Top hits: Comprehensive annotation

In addition to these fast annotations, there is however one class of annotation that goes beyond convenient summaries of work that could be carried out manually and individually. The manual annotations using disparate databases are not feasible for any but the several top discoveries in any study. What happens with a polymorphism that only achieves a P value of 10 -5 , but which is itself in strong LD with an ungenotyped SNP that is annotated as definitely functional? This SNP would warrant special consideration, but would be missed in most manual settings. We have therefore established a slow annotation (typically 2-5 minutes per SNP) meant to pluck out such suggested associations and this is one of the few features of WGAViewer that can be viewed as moving toward real automated consideration of the full sets of results, as opposed to only expediting and summarizing analyses that would in any event have been completed. In addition to the gene context, LD extension, and expression annotation routines for each SNP, this process will also automatically check and filter the functions for both the original genotyped SNPs and their LD proxies. Once the annotation is done, the interactive filtering and other annotation features can be saved for convenient later use.

The questions that may be answered by this process include: what is the genomic context for each hit? What are those genes surrounding these hits? What are the SNPs and their P values around these hits? What is the LD context among these SNPs? How far does the LD extend for each hit? Do these hits represent proxies for functionally more relevant but ungenotyped variations? Do these hits or their proxies show any association with available functional data, for example, gene expression level? Etc.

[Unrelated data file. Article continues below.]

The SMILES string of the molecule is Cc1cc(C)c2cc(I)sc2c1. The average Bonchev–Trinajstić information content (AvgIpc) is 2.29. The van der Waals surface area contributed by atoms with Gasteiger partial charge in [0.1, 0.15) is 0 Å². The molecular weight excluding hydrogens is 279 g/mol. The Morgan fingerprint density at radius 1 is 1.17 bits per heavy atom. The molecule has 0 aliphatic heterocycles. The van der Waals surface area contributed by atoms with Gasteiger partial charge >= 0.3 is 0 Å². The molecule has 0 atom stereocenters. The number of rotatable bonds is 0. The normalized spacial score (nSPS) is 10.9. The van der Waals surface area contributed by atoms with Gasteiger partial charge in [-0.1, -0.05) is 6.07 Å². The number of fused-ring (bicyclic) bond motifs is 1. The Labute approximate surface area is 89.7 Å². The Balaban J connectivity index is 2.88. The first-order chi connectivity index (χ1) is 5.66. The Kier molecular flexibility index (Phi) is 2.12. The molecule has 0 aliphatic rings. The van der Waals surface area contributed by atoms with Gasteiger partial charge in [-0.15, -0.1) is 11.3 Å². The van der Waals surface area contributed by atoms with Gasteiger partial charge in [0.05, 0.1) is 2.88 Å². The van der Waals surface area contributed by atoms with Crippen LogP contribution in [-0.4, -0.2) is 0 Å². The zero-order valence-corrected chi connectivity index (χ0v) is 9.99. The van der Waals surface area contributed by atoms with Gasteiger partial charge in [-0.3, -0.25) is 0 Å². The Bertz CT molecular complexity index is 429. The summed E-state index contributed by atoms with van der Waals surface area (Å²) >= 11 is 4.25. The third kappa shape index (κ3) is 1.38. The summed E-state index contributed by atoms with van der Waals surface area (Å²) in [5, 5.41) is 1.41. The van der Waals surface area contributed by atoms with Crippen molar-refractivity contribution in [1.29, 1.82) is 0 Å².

Figure 3.3.2-1. Parameters of comprehensive annotation for top hits. (Click to enlarge)

To perform this annotation, click on the blue hyperlink for each SNP rs# in Figure 3.3.1-2 individually, or click button “ Annotate all ” or “ Annotate remaining ” to launch a batch job. Either way will bring up a dialog for annotation parameters (Figure 3.3.2-1). The user then needs to specify the annotation parameters or leave the default values. “ LD span ” determines the main window size for the following annotation. “r2 threshold” will be used as the criterion to determine tagged SNPs for each hit. By default the LD test will be performed using HapMap data, but one has the options to use pre-calculated LD dataset as LD source , using either PLINK or Haploview. Gene span and exon span have the same definition as shown in figure 3.3.1-1, and will affect only those that have not been briefly annotated. The LD context is based on HapMap data. The specification of population and the cutoff for tagging can be setup in the “configuration” panel and will be discussed later in this documentation. If a batch annotation job is selected, an output file (.wga work session file) is mandatory. This is to avoid loss due to accidental interruption of the annotation procedure, for example, power surge, internet connection failure, etc. During this process WGAViewer will save the work session from time to time, so if the annotation is interrupted the saved work session can still be loaded and the annotation process can be restored by clicking on button “Annotate remaining” (Figure 3.3.1-2). Using the default parameters shown in Figure 3.3.2-1, around 2 minutes are required to annotate each SNP.